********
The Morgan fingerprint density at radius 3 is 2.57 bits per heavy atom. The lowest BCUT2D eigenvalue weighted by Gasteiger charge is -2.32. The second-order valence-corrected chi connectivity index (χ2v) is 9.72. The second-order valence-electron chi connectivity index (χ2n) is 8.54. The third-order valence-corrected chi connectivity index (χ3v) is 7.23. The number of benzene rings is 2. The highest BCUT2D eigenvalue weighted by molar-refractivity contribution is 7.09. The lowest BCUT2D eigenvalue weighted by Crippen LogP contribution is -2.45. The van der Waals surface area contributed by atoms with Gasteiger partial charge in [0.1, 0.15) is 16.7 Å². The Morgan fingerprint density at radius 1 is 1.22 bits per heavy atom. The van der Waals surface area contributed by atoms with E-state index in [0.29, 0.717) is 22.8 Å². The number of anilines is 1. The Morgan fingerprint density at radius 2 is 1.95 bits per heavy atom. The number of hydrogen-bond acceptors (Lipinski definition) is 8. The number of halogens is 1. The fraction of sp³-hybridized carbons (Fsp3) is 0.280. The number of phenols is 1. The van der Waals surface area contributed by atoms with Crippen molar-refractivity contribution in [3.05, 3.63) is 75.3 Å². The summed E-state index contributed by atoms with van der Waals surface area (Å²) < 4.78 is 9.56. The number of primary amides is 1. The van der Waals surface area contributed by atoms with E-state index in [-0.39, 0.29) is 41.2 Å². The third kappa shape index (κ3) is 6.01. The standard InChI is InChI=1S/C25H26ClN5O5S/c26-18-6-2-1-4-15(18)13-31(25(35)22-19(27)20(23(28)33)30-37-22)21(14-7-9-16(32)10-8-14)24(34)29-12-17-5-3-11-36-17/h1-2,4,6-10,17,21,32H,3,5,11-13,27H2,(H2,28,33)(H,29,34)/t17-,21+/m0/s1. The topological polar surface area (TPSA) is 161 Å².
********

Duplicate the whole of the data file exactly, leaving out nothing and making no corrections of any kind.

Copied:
The Morgan fingerprint density at radius 3 is 2.57 bits per heavy atom. The lowest BCUT2D eigenvalue weighted by Gasteiger charge is -2.32. The second-order valence-corrected chi connectivity index (χ2v) is 9.72. The second-order valence-electron chi connectivity index (χ2n) is 8.54. The third-order valence-corrected chi connectivity index (χ3v) is 7.23. The number of benzene rings is 2. The highest BCUT2D eigenvalue weighted by molar-refractivity contribution is 7.09. The lowest BCUT2D eigenvalue weighted by Crippen LogP contribution is -2.45. The van der Waals surface area contributed by atoms with Gasteiger partial charge in [0.1, 0.15) is 16.7 Å². The Morgan fingerprint density at radius 1 is 1.22 bits per heavy atom. The van der Waals surface area contributed by atoms with E-state index in [0.29, 0.717) is 22.8 Å². The number of anilines is 1. The Morgan fingerprint density at radius 2 is 1.95 bits per heavy atom. The number of hydrogen-bond acceptors (Lipinski definition) is 8. The number of halogens is 1. The fraction of sp³-hybridized carbons (Fsp3) is 0.280. The number of phenols is 1. The van der Waals surface area contributed by atoms with Crippen molar-refractivity contribution in [3.05, 3.63) is 75.3 Å². The summed E-state index contributed by atoms with van der Waals surface area (Å²) < 4.78 is 9.56. The number of primary amides is 1. The van der Waals surface area contributed by atoms with E-state index in [-0.39, 0.29) is 41.2 Å². The third kappa shape index (κ3) is 6.01. The standard InChI is InChI=1S/C25H26ClN5O5S/c26-18-6-2-1-4-15(18)13-31(25(35)22-19(27)20(23(28)33)30-37-22)21(14-7-9-16(32)10-8-14)24(34)29-12-17-5-3-11-36-17/h1-2,4,6-10,17,21,32H,3,5,11-13,27H2,(H2,28,33)(H,29,34)/t17-,21+/m0/s1. The topological polar surface area (TPSA) is 161 Å².